Price: £57.53 (Master of Malt), £57.65 (The Whisky Exchange)

Appearance: Darker than the 10 year old, but not as dark as the 10 year Limited Edition.

Nose: Sherried fruits, red grape and marischino cherries. There is a slight saltiness to this dram, with hints of wood and barely coming through with vanilla and almond.

Palate: A real tongue tingler! Warming oak, ashy and smokey, with the sweetness of vanilla, butterscotch and cinnamon, and a hint of citrus.

Finish: The sharpness of the palate follows through long after this whisky is gone. It is smokey, with a hint of aniseed and chilli.

Tamdhu Batch Strength 2

Tamdhu New Make Spirit

Bottled at 69.7% ABV, this is the stuff that gets aged in the barrels.

Price: Not available for purchase.

Appearance: Colourless and transparent

Nose: Sweet and buttery popcorn, with sunflower oil and chives. The nose is smooth and there is suprisingly no burn. There are hints of burnt flapjack.

Palate: For almost 70% ABV, this dram has no burn! The palate is doughy, but with hints of agave and plant stems. There is a sweetness like concentrated Dandelion and Burdock.

Finish: Custard creams and just a little kick of spice.

The Verdict

Our favourite dram of the night was the Tamdhu 10 Year Old Limited Edition. Whilst it may be a little pricey, we do not recommend missing out on this tasty Tamdhu,

UK vs UKA – Glen Grant vs Wild Turkey (Tweet Tasting)

About Glen Grant Distillery

Glen Grant Distillery

It was in 1840 that the Glen Grant distillery was founded by brother John and James. The distillery
was in the perfect location to flourish with the sea and port of Garmouth nearby, the River Spey to the south and Speyside’s abundant barley fields. In 1872, the original founders died and were followed by James ‘The Major’ Grant. The Major was a man of innovation and new ideas – he was the first man to own a car in the Highlands, ensured that Glen Grant was first distillery to have an electric light and introduced the tall slender stills and purifiers that resulted in the Glen Grant we know today. In 1972, the Glenlivet and Glen Grant Ltd merged with Hill, Thomson & Co Ltd and Longmorn Distillers Ltd to form Glenlivet Distillers Ltd. The original families’ interest in the distilleries was maintained but was then supported by shareholders – including Suntory. In 2006, Glen Grant was acquired by Campari following the acquisition of Allied Domecq by Pernod Ricard.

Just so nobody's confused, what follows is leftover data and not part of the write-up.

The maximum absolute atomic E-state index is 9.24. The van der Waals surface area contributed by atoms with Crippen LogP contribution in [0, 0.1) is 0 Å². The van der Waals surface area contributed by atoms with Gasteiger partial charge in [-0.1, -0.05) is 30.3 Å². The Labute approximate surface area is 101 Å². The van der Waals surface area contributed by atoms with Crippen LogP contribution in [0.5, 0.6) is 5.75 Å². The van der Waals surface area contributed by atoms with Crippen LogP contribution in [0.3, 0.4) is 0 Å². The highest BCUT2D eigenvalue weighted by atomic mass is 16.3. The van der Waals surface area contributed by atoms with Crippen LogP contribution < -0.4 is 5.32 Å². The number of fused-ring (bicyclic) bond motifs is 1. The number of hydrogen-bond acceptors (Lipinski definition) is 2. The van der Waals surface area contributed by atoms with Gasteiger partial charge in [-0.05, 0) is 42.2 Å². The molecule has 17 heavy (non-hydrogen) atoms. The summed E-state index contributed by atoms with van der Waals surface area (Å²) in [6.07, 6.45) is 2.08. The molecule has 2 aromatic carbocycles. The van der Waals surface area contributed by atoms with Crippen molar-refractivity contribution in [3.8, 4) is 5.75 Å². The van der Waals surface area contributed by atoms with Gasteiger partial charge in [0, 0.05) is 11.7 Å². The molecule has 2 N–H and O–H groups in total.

About Wild Turkey Distillery

Wild Turkey Distillery

Wild Turkey can trace its heritage to 1855, when Austin Nichols started selling wine and spirits as a wholesale grocer. It is the business that would later own Wild Turkey. Fourteen years later, in 1869, the Ripy brothers open their family distillery on Wild Turkey Hill in Lawrenceburg, Kentucky. The
Ripy brothers sold bourbon to various wholesalers who bottled it under their own brands – Austin Nichols was one of those wholesalers. It would be fair to presume that this is where the distillery got its name, but it’s not. The name originated in 1940, when an Austin Nichols’ executive took a batch of bourbon from the warehouse out on a hunt with friends. Of course, they were hunting wild turkey. After that trip, his friends would constantly ask if they could get some of “that wild turkey bourbon”. In 1942, the first ever Wild Turkey bourbon was bottled. In 1971, Austin Nichols purchased the Ripy’s distillery and it was renamed Wild Turkey distillery.

Now it wouldn’t be an “About Wild Turkey” without mention of the Russells. Jimmy Russell and son Eddie are the only father and son master distillers in the world. As well as this, Jimmy is the world’s oldest master distiller at 82 years old and has been distilling for 63 years. Son Eddie joined his father at Wild Turkey in 1981 and worked his way up the ranks to earn the position of master distiller after 34 years.

The Tasting

Thanks to Steve at The Whisky Wire for organising this UK vs USA tasting! The pairings were Glen Grant 10 Year Old vs Wild Turkey 101, and Glen Grant 12 Year Old vs Wild Turkey Rye.

Glen Grant 10 Year Old

Matured in ex-bourbon casks and bottled at a modest 40% ABV.

Price: £30.34 (Master of Malt); £30.45 (The Whisky Exchange)

Appearance: Pale yellow, like straw, in colour.

Nose: The sweetness of pear drops and tropical pineapple, with just a hint of apple. This is met with fresh ginger. It is reminiscent of lemon cheesecake, with the graininess of  oats and hints of dry bark.

Palate:  Soft, sweet and smooth. The sweetness from the nose is carried forward with more notes of pear drops, honeydew melon and green apples. There’s also caramel and toffee, and just a little vanilla and clotted cream.

Finish:  Soft again, with more pear drops and a light salted caramel. There is a hint of smoke and grassy or herbal undertones. Surprisingly quenching.

Glen Grant 10 Year Old

Wild Turkey 101

75% corn whisky aged for at least 6 years in charred barrels before bottling at 50.5% ABV.

Price: £31.43 (Master of Malt); £31.55 (The Whisky Exchange)

Appearance: The colour of burnt toffee; a dark amber.